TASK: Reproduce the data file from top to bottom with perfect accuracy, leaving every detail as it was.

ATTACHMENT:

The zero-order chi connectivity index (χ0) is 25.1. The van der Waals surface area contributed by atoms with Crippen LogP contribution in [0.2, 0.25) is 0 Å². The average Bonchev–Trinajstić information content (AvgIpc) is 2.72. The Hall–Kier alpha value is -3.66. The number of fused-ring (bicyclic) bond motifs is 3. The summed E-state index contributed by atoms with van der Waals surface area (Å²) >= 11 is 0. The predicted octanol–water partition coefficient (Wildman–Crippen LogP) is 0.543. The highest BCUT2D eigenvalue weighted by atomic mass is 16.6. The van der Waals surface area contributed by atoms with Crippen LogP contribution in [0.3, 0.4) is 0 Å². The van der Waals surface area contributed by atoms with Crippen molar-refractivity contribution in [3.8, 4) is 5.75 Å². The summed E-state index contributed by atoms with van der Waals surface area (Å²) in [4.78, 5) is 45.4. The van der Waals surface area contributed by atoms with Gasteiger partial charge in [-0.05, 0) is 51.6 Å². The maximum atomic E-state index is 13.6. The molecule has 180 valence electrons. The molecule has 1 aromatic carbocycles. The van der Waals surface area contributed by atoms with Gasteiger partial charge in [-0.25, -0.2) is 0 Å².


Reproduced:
The zero-order chi connectivity index (χ0) is 25.1. The van der Waals surface area contributed by atoms with Crippen LogP contribution in [0.2, 0.25) is 0 Å². The average Bonchev–Trinajstić information content (AvgIpc) is 2.72. The Hall–Kier alpha value is -3.66. The number of fused-ring (bicyclic) bond motifs is 3. The summed E-state index contributed by atoms with van der Waals surface area (Å²) >= 11 is 0. The predicted octanol–water partition coefficient (Wildman–Crippen LogP) is 0.543. The highest BCUT2D eigenvalue weighted by atomic mass is 16.6. The van der Waals surface area contributed by atoms with Crippen LogP contribution in [0.3, 0.4) is 0 Å². The van der Waals surface area contributed by atoms with Crippen molar-refractivity contribution in [3.8, 4) is 5.75 Å². The summed E-state index contributed by atoms with van der Waals surface area (Å²) in [4.78, 5) is 45.4. The van der Waals surface area contributed by atoms with Gasteiger partial charge in [-0.05, 0) is 51.6 Å². The maximum atomic E-state index is 13.6. The molecule has 180 valence electrons. The molecule has 1 aromatic carbocycles. The van der Waals surface area contributed by atoms with Gasteiger partial charge in [-0.25, -0.2) is 0 Å².